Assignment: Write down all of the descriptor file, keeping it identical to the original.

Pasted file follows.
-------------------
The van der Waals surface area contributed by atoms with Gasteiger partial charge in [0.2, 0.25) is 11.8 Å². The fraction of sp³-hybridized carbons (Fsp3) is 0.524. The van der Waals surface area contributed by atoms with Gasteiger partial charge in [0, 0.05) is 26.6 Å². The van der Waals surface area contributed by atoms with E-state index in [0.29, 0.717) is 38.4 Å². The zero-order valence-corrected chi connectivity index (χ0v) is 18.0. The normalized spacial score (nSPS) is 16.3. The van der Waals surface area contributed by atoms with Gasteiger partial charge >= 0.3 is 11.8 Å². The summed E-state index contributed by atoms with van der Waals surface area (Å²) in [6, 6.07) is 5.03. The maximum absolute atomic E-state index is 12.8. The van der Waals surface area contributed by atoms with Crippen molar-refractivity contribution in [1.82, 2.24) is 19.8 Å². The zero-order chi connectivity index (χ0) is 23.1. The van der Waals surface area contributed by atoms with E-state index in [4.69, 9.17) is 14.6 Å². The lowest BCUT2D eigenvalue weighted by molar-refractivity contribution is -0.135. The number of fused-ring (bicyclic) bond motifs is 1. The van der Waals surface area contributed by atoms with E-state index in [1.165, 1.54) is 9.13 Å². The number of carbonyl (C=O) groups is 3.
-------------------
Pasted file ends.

The van der Waals surface area contributed by atoms with Gasteiger partial charge in [0.2, 0.25) is 11.8 Å². The fraction of sp³-hybridized carbons (Fsp3) is 0.524. The van der Waals surface area contributed by atoms with Gasteiger partial charge in [0, 0.05) is 26.6 Å². The van der Waals surface area contributed by atoms with E-state index in [0.29, 0.717) is 38.4 Å². The zero-order valence-corrected chi connectivity index (χ0v) is 18.0. The normalized spacial score (nSPS) is 16.3. The van der Waals surface area contributed by atoms with Gasteiger partial charge >= 0.3 is 11.8 Å². The summed E-state index contributed by atoms with van der Waals surface area (Å²) in [6, 6.07) is 5.03. The maximum absolute atomic E-state index is 12.8. The van der Waals surface area contributed by atoms with Crippen molar-refractivity contribution in [1.82, 2.24) is 19.8 Å². The zero-order chi connectivity index (χ0) is 23.1. The van der Waals surface area contributed by atoms with E-state index in [4.69, 9.17) is 14.6 Å². The lowest BCUT2D eigenvalue weighted by molar-refractivity contribution is -0.135. The number of fused-ring (bicyclic) bond motifs is 1. The van der Waals surface area contributed by atoms with E-state index in [1.165, 1.54) is 9.13 Å². The number of carbonyl (C=O) groups is 3.